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It hasn't been that long since I've had training, less than a week, but for some reason last night felt like my first time back in a while.  Probably due to the fact that we didn't have training on Saturday downtown, or at all last week in the valley.  Instead we had a demonstration for the opening ceremony of Japan Week here in Spokane.  I will hopefully have pictures to post later, but for now onto last night's practice!

Sensei had us start out with a few interesting drills.  We stood in a big circle after our normal warm-ups, and we would begin a clap.  At first he would clap once and then the next person over would clap as fast as they could after him, and so on, until we made it around the circle.  The next version involved Sensei clapping twice, in rhythm, and the next person over would begin their first clap on his second clap, and we would keep that rhythm going all the way around the circle.  After a few failed attempts and some laughs we finally were able to get through both of these drills relatively successfully.  This would serve to help us later with our connection to our partner and our ability to read our partner's intentions and actions.

After warm-ups and suburi, we did another interesting drill.  It was a Men strike, just stepping in and striking our partner's shinai as our back foot pulled into place, but we did it a number of different ways.  First, we tried to perform a full swing and full speed and stop the shinai as close to the target as possible without actually hitting it.  I was only able to get to within a couple inches of the target; when I tried to get closer I ended up smacking my partner's shinai.  Next we would perform another full swing at full speed, but our goal was to barely touch their shinai.  I failed horribly at this, making a very noticeable clacking sound as I hit the target a bit too hard each time.  After that we performed a swing at full speed with normal power, as if we were hitting and going through, and finally a Men strike with way too much power.  All very interesting, and it helped showcase the proper use of tenouchi and shinai control (or lack thereof).

After suiting up, Sensei had us go over three different styles of kirikaeshi.  We have gone over them before, and performed each one at various times, but our kirikaeshi time was focused on each one separately.  The first is to perform kirikaeshi with slow, precise movements and strikes, making sure to pause between each strike.  This style emphasizes good technique.  The second style is to keep that good technique but move continuously, without pausing.  It can still be performed relatively slow, and emphasis is kept on good technique, but there are no pauses between strikes or steps.  The third style we performed was to go as fast as possibly, throwing every other thought out of our minds.  Seth demonstrated to us, and he was very fast, but his basics held up throughout.  Sensei said that if we practice good basics, even when we're not consciously thinking about them, we should be able to fall back on them while focusing on other aspects of our Kendo.

We moved into some Men drills, and the theme of the night was "Think Faster."  This is a point that I've mentioned before, and it has worked for me.  I have lately been not only trying to physically train, but also to mentally train in a better way, and this falls right in-line with that thought process.  I want to have a reason behind what I do, and be able to push myself physically and mentally in every practice.  If I can do this, I can improve my Kendo dramatically.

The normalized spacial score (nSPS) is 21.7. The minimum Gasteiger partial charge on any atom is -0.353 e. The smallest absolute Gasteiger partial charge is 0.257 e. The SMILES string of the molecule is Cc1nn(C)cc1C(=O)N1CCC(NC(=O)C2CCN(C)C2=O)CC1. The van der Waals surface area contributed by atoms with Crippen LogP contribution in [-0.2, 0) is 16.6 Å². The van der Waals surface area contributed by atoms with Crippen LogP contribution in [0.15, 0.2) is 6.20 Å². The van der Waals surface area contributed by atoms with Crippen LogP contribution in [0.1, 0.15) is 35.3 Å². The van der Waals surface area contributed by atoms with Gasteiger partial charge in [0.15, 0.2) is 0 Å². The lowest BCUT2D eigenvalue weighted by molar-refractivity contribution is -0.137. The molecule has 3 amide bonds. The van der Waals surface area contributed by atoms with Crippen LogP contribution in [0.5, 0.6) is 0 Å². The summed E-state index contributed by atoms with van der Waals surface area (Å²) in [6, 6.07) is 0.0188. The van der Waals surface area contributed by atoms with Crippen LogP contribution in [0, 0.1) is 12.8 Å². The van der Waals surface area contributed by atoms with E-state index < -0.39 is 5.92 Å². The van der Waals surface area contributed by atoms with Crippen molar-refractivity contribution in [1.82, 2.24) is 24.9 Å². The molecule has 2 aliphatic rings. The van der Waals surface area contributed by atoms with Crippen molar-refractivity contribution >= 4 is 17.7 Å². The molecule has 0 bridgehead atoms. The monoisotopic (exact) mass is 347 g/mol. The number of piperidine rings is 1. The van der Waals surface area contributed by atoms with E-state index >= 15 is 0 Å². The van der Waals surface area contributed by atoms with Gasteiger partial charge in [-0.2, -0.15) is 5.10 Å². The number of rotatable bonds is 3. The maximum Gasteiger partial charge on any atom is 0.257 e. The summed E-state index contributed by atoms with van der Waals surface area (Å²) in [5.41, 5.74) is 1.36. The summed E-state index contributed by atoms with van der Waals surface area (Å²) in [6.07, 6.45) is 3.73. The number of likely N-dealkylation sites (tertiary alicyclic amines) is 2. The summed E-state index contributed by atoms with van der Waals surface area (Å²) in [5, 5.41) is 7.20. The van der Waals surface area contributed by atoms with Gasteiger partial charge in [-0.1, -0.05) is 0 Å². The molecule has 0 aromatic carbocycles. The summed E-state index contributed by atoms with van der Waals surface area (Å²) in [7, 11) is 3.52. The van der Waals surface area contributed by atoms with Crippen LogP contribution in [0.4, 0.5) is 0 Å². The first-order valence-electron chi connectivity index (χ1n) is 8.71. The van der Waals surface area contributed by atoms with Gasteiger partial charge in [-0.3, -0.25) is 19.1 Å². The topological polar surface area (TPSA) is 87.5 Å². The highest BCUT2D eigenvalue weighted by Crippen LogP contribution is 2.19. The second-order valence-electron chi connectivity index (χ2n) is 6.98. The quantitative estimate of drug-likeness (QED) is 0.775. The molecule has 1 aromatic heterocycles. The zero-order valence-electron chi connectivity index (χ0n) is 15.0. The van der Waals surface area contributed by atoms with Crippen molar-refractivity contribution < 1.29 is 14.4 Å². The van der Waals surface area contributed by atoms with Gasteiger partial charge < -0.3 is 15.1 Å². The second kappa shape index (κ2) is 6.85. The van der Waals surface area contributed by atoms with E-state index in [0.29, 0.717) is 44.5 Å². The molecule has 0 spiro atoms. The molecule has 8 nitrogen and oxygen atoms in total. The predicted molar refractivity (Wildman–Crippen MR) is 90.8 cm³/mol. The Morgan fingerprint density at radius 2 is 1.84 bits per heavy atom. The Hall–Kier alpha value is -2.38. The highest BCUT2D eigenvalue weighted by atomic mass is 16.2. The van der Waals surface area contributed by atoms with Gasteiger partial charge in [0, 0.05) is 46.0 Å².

During the rest of the drills that night, I tried to keep a focus in my mind of "strike faster," or "my opponent is fast, but I'm faster."  Even if I wasn't physically moving faster in the drills (which I was trying to do), I mentally felt better, more active, and faster.  I think the place where I noticed it the most was in my jigeiko match with Jordan.  He is a very fast, very strong Shodan at our dojo, and he's very intimidating to fight.  With just my change of mentality during our match I felt that I was able to give him a bit better fight, and I was able to show a bit more of what I have and what I've learned and I felt as though I didn't back down as much as I normally do with him. 

All in all it was a great night, and I'm glad I was able to make it.  I'll be sure to continue working on the physical and mental aspects of training, no matter how hard they are.

A few thoughts:

Ando Sensei:  I tend to hesitate sometimes when I'm in jigeiko.  He says that I should not hesitate.  When I resolve to make an attack I should follow-through, despite the consequences.  I felt this at one point during the night.  I was doing jigeiko with Wendy, and I stepped in and went to strike Men.  I knew that she was going for Kaeshi-Do, but I struck anyway.  I was countered, but it was the one moment last night where I can say that I made a resolution to strike and went through with it, despite the consequences.  I want to be able to do this more, to throw myself whole-heartedly into my attacks.

Sinclair Sensei:  I attended the beginner's class last night, to work on my basics, and Sinclair Sensei noted that my left foot is a bit "over-corrected."  I turn my heel a bit too far out, and when I do fumikomi I'm pushing with the outside edge of my foot, instead of having it straight and pushing with my whole foot.  I tried to take a moment and find the feeling of pushing off with my entire foot, and I tried to concentrate on that the rest of the night.  He said it could be the reason why my leg is sore, so I'll definitely take this to heart and work on correcting it as soon as I can.


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